It doesn't matter what it is; if it's made out of cast iron, I like it (the one exception being cast iron waste stacks, those can be pretty nasty). Sure, if you beat on cast iron enough it'll crack or break, and if you expose it to water long enough it'll corrode, but for my money there isn't much that screams old-school, rock-solid like cast iron.
We had a relatively slow week this week, mostly due to the number of jobs I had to get out and bid. Bidding a lot of jobs makes for a chaotic schedule, which makes for a lot of down time. And with that down time this week, I figured I might as well do something with the old treadle sewing machine that was not-so-recently donated to me.
I needed something to use for the top of the piece, and since I was running low on any new material I could use, I turned to the pile of doors I've grabbed from the south city alleys around my house. I'm not into digging through anybody's garbage, but when I see doors laying by the dumpsters, waiting to be picked up and taken to the dump...I grab 'em, as long as they're solid wood and not too beat to hell.
Anyways...I had a couple narrow single-panel doors that I never could think of anything to do with, so I ripped 'em apart, cut the rails to the size I needed and glued up a slab. While that was drying, I cleaned the old cast iron treadle stand with some TSP, and spray painted everything with a couple coats of primer, a couple coats of semi-gloss black, and then a couple coats of a satin clear coat. Somehow, the semi-gloss paint and satin top coat ends up as a sheen right in the middle, which I like; it's not so shiny that anything looks brand new, but it's not so dull that it looks like something's been sitting in the attic for the past 400 years.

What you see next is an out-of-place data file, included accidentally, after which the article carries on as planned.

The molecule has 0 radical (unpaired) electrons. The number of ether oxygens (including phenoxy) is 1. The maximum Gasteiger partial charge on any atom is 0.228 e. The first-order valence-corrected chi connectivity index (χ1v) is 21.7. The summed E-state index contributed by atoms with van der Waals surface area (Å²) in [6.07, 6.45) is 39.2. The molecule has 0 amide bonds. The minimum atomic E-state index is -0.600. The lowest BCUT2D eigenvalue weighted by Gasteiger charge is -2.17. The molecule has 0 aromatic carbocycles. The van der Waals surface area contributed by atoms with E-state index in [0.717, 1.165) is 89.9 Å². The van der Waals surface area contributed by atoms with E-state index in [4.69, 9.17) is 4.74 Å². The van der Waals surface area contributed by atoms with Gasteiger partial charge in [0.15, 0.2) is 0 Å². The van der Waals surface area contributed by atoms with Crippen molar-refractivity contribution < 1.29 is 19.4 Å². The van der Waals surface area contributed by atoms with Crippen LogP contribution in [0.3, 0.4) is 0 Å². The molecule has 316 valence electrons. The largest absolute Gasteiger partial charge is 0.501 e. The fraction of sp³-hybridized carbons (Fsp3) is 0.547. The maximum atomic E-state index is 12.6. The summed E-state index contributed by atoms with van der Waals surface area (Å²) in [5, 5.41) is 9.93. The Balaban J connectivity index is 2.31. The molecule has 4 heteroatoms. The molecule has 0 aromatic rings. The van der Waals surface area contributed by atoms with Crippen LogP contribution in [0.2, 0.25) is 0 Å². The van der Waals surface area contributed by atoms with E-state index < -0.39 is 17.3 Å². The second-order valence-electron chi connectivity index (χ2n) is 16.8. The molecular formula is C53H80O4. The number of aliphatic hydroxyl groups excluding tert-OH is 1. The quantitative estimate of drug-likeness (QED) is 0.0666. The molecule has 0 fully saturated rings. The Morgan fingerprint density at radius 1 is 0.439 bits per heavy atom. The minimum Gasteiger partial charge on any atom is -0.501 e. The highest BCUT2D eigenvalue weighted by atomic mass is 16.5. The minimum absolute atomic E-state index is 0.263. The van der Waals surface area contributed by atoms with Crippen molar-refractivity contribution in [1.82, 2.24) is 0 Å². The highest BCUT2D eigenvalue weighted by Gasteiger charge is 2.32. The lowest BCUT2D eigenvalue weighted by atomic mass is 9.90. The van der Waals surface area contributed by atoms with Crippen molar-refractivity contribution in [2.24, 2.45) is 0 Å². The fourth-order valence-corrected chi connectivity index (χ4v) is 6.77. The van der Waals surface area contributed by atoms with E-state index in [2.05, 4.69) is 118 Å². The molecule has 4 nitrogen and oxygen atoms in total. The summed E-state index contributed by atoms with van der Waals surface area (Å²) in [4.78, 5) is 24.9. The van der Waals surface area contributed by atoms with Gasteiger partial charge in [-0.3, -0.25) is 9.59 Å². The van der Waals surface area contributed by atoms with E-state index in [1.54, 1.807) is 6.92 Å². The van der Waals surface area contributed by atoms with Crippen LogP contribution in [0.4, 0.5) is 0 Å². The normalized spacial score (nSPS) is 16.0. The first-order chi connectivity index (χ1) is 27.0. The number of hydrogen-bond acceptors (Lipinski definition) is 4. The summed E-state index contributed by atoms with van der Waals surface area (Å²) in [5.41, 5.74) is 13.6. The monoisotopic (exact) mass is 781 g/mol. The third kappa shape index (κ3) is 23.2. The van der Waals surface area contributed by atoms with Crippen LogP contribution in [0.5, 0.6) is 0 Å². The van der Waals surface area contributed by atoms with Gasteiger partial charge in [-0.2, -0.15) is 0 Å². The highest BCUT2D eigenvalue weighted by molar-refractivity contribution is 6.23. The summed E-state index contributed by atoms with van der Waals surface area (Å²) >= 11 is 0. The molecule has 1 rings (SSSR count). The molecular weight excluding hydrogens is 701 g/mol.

With the slab glued and ready for whatever was to come next, I thought about the shape of the table top. The treadle stand is nothing but curves and arcs and circular shapes, so I didn't want to do anything too square or rectangular. Luckily, I built something similar several years ago and still had the template that I made and used for the top, so I grabbed it and got to work.
The template I have is just a piece of plywood that's already been cut to the exact size and shape of what I want. I traced the outline of the template on the glued-up slab, and used a jigsaw to cut away the bulk of the material I didn't need. From there, I clamped the template to the slab, and used a couple different flush-cut pattern bits in the router to follow the outline of the template and leave the slab in the exact shape of the template. Then...sanding. Lots, and lots of sanding.
I could have cleaned up the slab to the point that there was nothing but bare wood - pine - left, but these old doors had about 8 layers of old paint, and I'm sort of a sucker for leaving those colors exposed. These doors had been painted white, pink, blue and a couple shades of green over the years, and a little strategic sanding exposed all the colors while still yielding a relatively smooth surface. Once everything was sanded, I threw on a couple layers of wipe-on satin poly (you couldn't pay me enough money to apply polyurethane with a brush), which did a nice job of both protecting the surface and accentuating the various colors.
After all the sanding and whatnot, there wasn't much left but assembly, and that amounted to using all of 4 screws to attach the top to the treadle base. The top isn't perfect - some of the old dowel pins used to attach the door rails to the stiles are exposed, and there were a couple holes leftover from hinge screws that didn't appreciate the router action - and leaving all the old paint on there definitely isn't a look a lot of people go for...but there are pretty good odds you won't find another little treadle desk or table quite like this one (and maybe someday I'll get an actual camera, instead of using my iPhone, so the picture quality isn't so janky).